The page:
Forces That Drive Equity Select Sectors

Since E-mini S&P Select Sector futures launched on March 15, 2011, their performance can be divided into two parts:

  1. For the first 3-½ years, the sectors moved higher in tandem with a strong positive correlation among them.  Some went up more than others but until late 2014, they all went up.
  2. Since late 2014, the sectors have increasingly diverged, with technology, consumer discretionary, and health care dominating on the upside while energy, industrial, and materials underperformed (Figure 1), with a much weaker correlation among the sectors.

Figure 1: Growing Apart: How Equity Sectors Have Diverged.

So, what explains their relative performance?  Why did they move almost in tandem until 2014 and why have they diverged since?

This paper answers these questions with a quantitative analysis, calculating the sensitivity (beta) of each of the 11 Select Sector Indices with respect to seven fundamental and financial factors using daily data over eight years. These factors include:

  • Short-term rates: the one-day change in Fed fund futures expectations one year out.
  • Long-term rates: the one-day change in the 30Y-2Y (often expressed as 2Y30Y) yield curve slope.
  • Inflation expectations: the one-day change in the 10Y U.S. break-even inflation spread: 10Y nominal bond yield – the yield on 10Y Treasury Inflation Protected Securities (TIPS).
  • Equity volatility: the one-day change in the VIX Index of S&P 500® options volatility.
  • Crude oil prices: the one-day change in the price of West Texas Intermediate Crude Oil.
  • Industrial metals: the one-day change in the prices of Dr. Copper.
  • U.S. dollar: the one-day change in the Bloomberg Dollar Index.

The dependent variable in our regression models is the performance of a given E-mini Select Sector futures contract less the performance of E-mini S&P 500® futures.  As such, the focus is on what drives the relative performance of sectors versus the index. Our models explain roughly half of the variance vs the S&P 500 from energy, utility and consumer staples stocks. They explain about one-third of the daily variance in financial services, communication services and real estate and about one-quarter of the variance in materials stocks.  Our models have a more difficult time explaining the variance of health care, consumer discretionary, technology, and industrial stocks (Figure 2).

Figure 2: Macroeconomic and Financial Factors Explain Some Sectors Performance Better Than Others.

Short-Term Rates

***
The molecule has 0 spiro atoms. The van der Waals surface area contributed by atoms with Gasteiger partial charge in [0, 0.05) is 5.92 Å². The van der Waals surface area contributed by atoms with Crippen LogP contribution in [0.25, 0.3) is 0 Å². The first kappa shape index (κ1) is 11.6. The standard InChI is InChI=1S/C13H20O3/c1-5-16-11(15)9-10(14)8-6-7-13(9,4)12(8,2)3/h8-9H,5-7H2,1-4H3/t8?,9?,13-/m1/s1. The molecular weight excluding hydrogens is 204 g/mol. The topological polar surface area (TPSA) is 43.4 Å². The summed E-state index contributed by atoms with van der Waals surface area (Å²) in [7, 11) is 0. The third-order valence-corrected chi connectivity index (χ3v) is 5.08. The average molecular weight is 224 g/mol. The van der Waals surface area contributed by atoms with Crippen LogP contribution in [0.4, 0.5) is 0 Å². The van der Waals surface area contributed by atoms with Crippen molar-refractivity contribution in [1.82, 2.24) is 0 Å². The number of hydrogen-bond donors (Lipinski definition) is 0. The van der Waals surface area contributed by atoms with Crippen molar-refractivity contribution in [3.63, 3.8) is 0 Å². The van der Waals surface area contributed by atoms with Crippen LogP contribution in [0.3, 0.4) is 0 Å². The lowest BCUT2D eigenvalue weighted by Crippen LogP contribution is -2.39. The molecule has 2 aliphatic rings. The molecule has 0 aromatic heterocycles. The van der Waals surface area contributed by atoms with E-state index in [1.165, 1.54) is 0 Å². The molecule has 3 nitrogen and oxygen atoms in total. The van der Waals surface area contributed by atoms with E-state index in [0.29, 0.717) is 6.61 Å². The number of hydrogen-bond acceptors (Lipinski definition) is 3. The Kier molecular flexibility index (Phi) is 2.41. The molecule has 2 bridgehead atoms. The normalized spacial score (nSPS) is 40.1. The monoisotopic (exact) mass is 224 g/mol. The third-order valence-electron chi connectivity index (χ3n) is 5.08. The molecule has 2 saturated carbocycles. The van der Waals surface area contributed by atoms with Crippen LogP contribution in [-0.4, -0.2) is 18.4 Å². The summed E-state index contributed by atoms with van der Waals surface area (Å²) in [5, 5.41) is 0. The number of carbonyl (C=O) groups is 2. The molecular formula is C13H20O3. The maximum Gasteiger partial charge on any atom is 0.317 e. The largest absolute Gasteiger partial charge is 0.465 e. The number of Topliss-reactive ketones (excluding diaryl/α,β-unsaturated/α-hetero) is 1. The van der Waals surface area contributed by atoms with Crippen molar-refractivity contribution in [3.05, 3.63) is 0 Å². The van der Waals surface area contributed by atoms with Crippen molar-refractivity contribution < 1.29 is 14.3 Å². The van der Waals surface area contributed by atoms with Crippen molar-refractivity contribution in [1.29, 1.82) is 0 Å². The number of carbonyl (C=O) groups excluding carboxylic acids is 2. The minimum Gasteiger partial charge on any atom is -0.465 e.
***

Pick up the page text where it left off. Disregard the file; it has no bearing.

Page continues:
One reason why the various equity sectors turned in reasonably similar performances between 2011 and 2014 was because short-term interest rates barely moved and hence gave very little incentive for any given sector to outperform or underperform the market. That began to change in late 2014 as investors started to anticipate the eventual Federal Reserve (Fed) tightening which began in earnest at the end of 2016. Since then, anticipated Fed rate moves have been on a wild ride with one-year-forward expectations varying from a Fed policy rate of nearly 3% by late 2019 (anticipated in the fall of 2018) to current anticipation of several Fed rate cuts back to around 1.75% by this time next year (Figure 3).

Figure 3: Fed Funds Gave Weak Signals Pre-2014, Much Stronger Signals Since.

The various sectors show widely different responses to changing anticipations in the short-term interest rate market. Financial stocks love higher rates, and their beta with respect to Fed rates has increased over time.  Banks and brokers suffered during the long period of near-zero interest rates and rejoiced when the Fed began normalizing policy. They are less enthused about the prospect that the Fed might soon cut rates.

Utility and especially real estate stocks trade in the opposite manner.  Utilities pay high dividends and trade a bit like bonds: low interest rates increase the net present value of their future cash flows; high interest rates do the opposite. For real estate, low interest rates encourage consumer borrowing, lifting the demand for property; high interest rates do the opposite.  Both sectors tend to be highly leveraged as well. Consumer staples and communication services stocks show a weaker negative correlation with short-term interest rates while most other sectors appear to be indifferent (Figure 4).

If Fed fund futures expect 100 basis points (bps) more in rate hikes over the next year, Financial stocks might outperform by as much as 7%, all else equal, while utilities and real estate stocks might underperform the S&P 500® by 10% or more.

Figure 4: Financial Stocks Love Higher Rates, which are the Bane of Utilities and Real Estate Shares.

Long-Term Rates

It’s a similar story for long-term interest rates. To minimize multicollinearity, we observe long-term interest rates as a spread over short-term interest rates by taking the yield on the 30Y U.S. Treasury and subtracting the yield on the 2Y U.S. Treasury (Figure 5). The flattening of the yield curve explains to some extent why financial stocks didn’t perform especially well after the Fed began lifting rates. On the one hand, higher short-term interest rates were good for banks and brokers’ profits. On the other hand, a flatter yield curve narrowed the banks’ margins on long-term loans. Industrial firms have a weaker positive sensitivity to the yield curve slope: a steep yield curve is a harbinger of strong future economic performance; a flat yield curve often signals the opposite.